Payments for Ecosystem Services (PES) are an important mechanism to link the demands of the society with the service providers. The objectives of the project NOBEL are:
- to develop business models and mechanisms to internalise the socio-economic value of forest ecosystems,
- combine public policy tools with business models for implementing payments for forest ecosystem services (FES) at multiple levels, and
- demonstrate and compare alternative approaches for payments in case studies in Europe. NOBEL will explore the requirements for disseminating spatial information for the development of business models and innovative policies for the provision of FES.
In NOBEL three types of business models will be considered
- direct interaction between FES providers and FES beneficiaries
- interaction between business companies and FES providers where companies pay directly to providers and pass the costs (totally or partially) to their clients, and
- interaction between government and FES providers, where the government pays providers for their services and passes the costs to consumers via taxes or fees.
In implementing these business models, alternative mechanisms for the payments (e.g. voluntary payments, natural capital markets) will be explored. A web-based auctioning platform and a spatial information platform will be developed to support the design of business models for multifunctional forest management. For the prediction and optimization of multiple FES a framework of indicators will be designed and available forest ecosystem models will be applied. Management practices, stakeholder attitudes and consumer behaviour will be discussed at supra-national and regional level with policy makers, providers and beneficiaries.
Summary of NMBU’s main responsibilities in the project
FES information is rarely available from national databases. The spatial distribution of FES on large areas is frequently limited by the lack of information because field data collection with traditional methods requires much effort in terms of time and cost. However, spatial data that can be used to derive FES indicators are quite often available and the spatial data and information to map FES might come from several sources (e.g. national acquisition programs for aerial photographs or laser scanning). We will provide an overview of the most relevant and available spatial data and information to map FES in all participating countries. Existing satellite data from pan-European programs such as COPERNICUS will be assessed as well. Furthermore, data for ground-truthing the remotely sensed data will be screened (e.g. national forest inventory data) and the accessibility to these data will be verified.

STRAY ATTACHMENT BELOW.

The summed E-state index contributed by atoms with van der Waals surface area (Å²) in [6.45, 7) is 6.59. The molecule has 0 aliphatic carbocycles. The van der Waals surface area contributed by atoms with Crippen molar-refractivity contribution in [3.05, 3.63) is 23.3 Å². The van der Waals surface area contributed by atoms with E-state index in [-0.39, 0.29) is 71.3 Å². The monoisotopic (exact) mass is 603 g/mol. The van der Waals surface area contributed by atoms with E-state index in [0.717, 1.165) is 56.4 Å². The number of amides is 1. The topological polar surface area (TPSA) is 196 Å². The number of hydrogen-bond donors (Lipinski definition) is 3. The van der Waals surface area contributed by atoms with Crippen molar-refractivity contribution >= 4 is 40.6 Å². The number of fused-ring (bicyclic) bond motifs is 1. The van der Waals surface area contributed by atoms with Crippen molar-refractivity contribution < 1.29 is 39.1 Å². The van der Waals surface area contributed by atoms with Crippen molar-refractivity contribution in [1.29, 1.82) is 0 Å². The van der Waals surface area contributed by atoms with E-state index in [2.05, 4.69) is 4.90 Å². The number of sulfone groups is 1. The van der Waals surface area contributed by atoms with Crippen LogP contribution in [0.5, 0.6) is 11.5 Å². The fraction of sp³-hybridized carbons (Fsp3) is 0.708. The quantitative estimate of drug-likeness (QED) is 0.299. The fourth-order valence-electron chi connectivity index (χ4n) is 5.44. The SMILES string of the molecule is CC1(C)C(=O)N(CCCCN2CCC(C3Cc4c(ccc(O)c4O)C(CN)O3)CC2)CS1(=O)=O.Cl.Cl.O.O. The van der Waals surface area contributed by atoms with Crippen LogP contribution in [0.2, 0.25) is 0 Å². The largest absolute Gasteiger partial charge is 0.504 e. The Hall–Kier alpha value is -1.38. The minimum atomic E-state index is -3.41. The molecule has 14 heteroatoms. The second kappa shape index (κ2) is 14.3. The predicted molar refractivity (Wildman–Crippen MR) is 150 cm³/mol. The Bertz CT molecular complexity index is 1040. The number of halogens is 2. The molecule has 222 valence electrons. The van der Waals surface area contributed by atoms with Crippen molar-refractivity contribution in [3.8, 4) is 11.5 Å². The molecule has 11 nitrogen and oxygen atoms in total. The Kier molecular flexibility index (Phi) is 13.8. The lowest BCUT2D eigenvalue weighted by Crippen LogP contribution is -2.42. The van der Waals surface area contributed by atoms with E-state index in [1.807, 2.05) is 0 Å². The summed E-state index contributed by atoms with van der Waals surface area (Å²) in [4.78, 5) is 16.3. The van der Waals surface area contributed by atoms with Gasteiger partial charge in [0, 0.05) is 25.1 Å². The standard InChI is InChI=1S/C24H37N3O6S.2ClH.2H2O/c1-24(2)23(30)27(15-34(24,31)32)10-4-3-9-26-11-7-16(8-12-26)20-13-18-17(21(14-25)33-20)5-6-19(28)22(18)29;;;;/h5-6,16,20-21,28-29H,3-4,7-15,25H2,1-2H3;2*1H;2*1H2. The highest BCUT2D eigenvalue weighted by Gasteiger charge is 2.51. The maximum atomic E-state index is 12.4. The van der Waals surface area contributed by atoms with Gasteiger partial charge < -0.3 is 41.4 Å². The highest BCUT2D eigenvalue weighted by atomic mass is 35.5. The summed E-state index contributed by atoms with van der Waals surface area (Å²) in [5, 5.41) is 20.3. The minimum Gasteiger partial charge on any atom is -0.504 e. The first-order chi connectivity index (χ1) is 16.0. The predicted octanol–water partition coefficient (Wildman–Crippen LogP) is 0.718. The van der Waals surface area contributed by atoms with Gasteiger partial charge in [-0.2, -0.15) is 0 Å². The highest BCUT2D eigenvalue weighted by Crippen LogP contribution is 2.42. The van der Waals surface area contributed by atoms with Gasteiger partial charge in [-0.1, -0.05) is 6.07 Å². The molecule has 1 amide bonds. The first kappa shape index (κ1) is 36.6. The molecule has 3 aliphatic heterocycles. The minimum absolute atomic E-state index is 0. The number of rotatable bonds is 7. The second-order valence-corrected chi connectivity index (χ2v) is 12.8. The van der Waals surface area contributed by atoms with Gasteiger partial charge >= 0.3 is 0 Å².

Spatial information on remaining source areas of natural and near-natural forests will be essential in order to safeguard biodiversity and FES (Sverdrup-Thygeson et al. 2016). Based on experiences and results obtained by Sverdrup-Thygeson et al. (2016) new FES indicators will be explored and demonstrated with available spatial data in the participating countries. This will allow efficient mapping of FES from pan-European data infrastructure and national data acquisition campaigns. The following FES will be explored: timber and non-timber forest products, carbon, biodiversity, recreation, wildlife and protection against gravitational hazards.
Involved countries and partners
Austria – University of Natural Resources and Life Sciences (BOKU)
France – French National Institute for Agricultural Research (INRA)
Germany – Technische Universität München (TUM)
Norway – Norwegian University of Life Sciences (NMBU)
Spain – Forest Sciences and Technology Centre of Catalonia (CTFC)
Sweden – Swedish University of Agricultural Sciences (SLU)
Portugal – School of Agriculture / Instituto Superior de Agronomia (ISA)